Consumer Reports put the do-it-all Dutch Oven to the test

They brown, boil, braise, even bake! We’re not talking about the latest kitchen gadget, but rather a kitchen staple that’s been around for years and millions of cooks swear by — The Dutch Oven. Consumer Reports just tested the do-it-all cookware and found some surprising results.

So, what exactly is a Dutch Oven and why do so many people love them? They are essentially enameled cast iron pots with lids. They heat slowly but they also hold their heat well which makes them really good for braising. And the other nice thing about them is that they go from the from stovetop to the oven to the table.

Consumer Reports just tested several Dutch oven cookware pieces. Each pot holds 5 to 6 quarts, works on any type of stovetop, including induction and – as you can see – comes in a variety of colors. Prices range from $45 to $340. Yes – that’s $340!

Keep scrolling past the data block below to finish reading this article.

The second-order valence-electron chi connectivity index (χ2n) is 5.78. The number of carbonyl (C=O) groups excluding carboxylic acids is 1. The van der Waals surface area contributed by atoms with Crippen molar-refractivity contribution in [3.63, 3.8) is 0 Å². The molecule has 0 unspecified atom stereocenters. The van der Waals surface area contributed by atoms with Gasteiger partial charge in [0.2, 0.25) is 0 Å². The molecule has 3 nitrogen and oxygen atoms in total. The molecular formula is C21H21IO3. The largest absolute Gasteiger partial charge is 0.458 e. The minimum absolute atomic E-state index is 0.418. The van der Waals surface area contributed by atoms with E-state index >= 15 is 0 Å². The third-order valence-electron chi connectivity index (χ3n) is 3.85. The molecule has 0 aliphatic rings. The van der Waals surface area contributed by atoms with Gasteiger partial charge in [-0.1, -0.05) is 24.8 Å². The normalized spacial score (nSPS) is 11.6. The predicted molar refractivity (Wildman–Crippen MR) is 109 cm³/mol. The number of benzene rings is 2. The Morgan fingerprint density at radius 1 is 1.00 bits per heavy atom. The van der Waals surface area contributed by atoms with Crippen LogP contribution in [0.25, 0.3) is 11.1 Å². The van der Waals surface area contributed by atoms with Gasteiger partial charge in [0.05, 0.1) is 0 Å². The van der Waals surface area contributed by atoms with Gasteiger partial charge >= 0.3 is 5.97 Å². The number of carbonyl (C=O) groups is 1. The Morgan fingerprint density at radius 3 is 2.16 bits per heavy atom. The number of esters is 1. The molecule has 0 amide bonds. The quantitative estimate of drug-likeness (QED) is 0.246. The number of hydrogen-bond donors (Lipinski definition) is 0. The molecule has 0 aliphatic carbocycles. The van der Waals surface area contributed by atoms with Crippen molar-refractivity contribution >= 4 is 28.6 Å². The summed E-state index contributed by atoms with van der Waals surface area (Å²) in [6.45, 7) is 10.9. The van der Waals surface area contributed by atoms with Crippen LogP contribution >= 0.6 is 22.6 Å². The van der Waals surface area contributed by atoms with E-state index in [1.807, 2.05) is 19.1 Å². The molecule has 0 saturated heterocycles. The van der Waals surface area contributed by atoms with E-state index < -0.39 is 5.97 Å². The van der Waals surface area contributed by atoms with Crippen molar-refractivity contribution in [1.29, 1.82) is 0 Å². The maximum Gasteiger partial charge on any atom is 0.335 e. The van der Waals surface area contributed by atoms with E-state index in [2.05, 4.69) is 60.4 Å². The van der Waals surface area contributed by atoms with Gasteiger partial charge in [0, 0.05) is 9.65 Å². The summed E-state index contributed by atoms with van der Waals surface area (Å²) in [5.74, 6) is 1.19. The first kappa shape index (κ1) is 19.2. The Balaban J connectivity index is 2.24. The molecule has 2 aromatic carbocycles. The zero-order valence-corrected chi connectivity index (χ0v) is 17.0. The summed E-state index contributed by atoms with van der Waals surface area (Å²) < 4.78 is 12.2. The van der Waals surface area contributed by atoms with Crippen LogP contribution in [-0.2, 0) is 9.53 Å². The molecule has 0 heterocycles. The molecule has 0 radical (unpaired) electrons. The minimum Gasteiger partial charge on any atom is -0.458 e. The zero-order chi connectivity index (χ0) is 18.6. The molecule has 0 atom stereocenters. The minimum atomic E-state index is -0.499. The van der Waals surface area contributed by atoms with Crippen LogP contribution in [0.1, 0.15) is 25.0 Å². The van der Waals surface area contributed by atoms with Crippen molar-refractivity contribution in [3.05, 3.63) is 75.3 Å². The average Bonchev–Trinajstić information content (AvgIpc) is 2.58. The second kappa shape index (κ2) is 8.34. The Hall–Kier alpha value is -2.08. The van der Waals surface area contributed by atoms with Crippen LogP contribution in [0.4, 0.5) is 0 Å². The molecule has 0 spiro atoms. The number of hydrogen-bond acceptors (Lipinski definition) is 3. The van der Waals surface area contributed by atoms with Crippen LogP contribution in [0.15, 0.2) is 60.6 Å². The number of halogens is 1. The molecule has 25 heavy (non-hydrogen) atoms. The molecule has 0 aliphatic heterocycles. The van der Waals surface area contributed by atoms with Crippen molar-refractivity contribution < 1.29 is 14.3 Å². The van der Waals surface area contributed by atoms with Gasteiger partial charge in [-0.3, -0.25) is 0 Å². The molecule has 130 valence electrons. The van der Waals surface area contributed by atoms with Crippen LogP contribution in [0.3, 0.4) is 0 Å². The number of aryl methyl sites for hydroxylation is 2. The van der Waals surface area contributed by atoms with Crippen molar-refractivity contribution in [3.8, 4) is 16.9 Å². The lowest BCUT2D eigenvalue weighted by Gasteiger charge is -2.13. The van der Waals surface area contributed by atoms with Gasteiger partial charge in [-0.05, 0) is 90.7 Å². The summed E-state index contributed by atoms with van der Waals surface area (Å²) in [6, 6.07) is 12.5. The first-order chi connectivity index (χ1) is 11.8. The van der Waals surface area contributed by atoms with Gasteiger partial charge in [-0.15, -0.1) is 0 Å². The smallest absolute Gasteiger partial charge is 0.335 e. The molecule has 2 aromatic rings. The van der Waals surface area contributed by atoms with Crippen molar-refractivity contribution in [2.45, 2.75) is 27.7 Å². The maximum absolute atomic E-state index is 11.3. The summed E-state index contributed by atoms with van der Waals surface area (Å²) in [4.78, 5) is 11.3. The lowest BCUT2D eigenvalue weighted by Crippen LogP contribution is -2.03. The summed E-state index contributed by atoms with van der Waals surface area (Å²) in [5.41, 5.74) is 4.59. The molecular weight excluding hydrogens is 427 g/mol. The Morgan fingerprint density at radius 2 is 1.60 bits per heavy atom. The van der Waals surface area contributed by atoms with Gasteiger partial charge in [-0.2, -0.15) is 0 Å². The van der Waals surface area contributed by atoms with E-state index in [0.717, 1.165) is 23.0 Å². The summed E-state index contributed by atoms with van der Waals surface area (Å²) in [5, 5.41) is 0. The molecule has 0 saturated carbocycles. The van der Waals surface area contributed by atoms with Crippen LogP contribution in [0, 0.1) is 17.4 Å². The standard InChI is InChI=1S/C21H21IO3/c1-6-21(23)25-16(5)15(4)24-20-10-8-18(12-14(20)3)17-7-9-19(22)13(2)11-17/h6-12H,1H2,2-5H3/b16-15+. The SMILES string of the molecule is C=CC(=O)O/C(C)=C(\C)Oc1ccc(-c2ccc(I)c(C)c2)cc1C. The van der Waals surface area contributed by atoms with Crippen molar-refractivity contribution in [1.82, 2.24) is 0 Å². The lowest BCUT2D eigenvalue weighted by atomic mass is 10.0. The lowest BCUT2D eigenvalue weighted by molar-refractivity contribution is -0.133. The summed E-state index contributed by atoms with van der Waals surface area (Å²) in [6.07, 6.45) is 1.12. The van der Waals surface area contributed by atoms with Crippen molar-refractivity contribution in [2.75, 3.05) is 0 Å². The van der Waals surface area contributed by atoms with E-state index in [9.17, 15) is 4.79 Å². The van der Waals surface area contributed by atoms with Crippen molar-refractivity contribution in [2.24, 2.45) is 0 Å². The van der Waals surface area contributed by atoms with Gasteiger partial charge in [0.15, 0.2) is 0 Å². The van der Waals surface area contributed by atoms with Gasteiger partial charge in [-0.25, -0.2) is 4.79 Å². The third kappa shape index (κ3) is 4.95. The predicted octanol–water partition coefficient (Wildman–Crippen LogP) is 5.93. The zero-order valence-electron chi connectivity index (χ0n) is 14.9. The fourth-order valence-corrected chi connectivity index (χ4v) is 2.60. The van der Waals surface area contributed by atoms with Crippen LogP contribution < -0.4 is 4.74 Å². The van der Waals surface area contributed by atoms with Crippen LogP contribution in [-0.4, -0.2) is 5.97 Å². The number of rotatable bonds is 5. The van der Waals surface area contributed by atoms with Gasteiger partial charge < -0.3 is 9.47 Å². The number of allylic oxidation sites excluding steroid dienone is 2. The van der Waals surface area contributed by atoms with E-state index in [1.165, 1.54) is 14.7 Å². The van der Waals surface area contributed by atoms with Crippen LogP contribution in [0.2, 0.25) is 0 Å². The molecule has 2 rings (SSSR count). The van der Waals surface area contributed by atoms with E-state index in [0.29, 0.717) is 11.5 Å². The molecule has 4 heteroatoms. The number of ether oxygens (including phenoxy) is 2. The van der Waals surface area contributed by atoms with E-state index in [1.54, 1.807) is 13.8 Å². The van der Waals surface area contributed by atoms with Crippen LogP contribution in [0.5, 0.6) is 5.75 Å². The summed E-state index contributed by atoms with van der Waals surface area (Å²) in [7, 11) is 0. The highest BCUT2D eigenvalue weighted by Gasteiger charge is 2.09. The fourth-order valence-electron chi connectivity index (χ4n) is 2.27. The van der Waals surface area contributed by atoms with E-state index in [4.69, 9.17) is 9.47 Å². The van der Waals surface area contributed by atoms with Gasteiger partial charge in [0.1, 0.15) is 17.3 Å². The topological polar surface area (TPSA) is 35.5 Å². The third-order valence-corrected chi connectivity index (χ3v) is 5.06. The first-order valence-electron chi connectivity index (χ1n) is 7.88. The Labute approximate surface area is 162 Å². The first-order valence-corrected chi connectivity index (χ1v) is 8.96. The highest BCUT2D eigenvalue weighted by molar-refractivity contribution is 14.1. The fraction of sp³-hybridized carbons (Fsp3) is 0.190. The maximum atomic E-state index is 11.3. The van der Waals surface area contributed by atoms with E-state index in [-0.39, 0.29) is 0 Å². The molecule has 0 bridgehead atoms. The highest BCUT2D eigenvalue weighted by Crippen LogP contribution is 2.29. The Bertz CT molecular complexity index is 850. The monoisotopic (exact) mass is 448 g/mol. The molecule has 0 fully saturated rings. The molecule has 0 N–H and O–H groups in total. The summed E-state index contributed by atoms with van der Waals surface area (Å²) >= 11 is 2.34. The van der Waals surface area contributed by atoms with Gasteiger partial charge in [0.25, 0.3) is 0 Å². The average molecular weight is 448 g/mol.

Some of the more premium brands like Le Creuset come backed with a lifetime warranty which is a nice thing to have but our tests actually found that you don’t need to spend a lot to get great performance.

Those tests include braising brisket, browning meat and simmering sauce. Testers even baked bread in the Dutch Ovens! Turns out all of the Dutch ovens did a good job braising meat but after that there are some differences.

The Dutch oven from Ayesha Curry, host of Ayesha’s Home Kitchen is very easy to clean but also the heaviest of the bunch – a whopping fifteen pounds! And the Vremi earned an excellent rating when it came to baking bread but it’s also quite heavy, 14 pounds and the warranty, light – just a year compared to the lifetime and limited lifetime warranties of the other Dutch ovens.

The $340 Le Creuset was the only dutch oven to earn an excellent in the browning tests. But for a LOT LESS money the $60 Lodge delivers. It actually outperforms the Le Creuset when it comes to baking bread and offers GOOD browning.

Consumer Reports says even though porcelain enameled Dutch ovens are heavy and sturdy they can still scratch so don’t use abrasives when cleaning your cookware. Instead clean your enamel cast iron pots with a sponge, cloth or nylon scrubber in warm, soapy water. For stubborn stains soak the pot before cleaning. Store your cookware with care to keep the enamel from chipping.

Author: Consumer Reports
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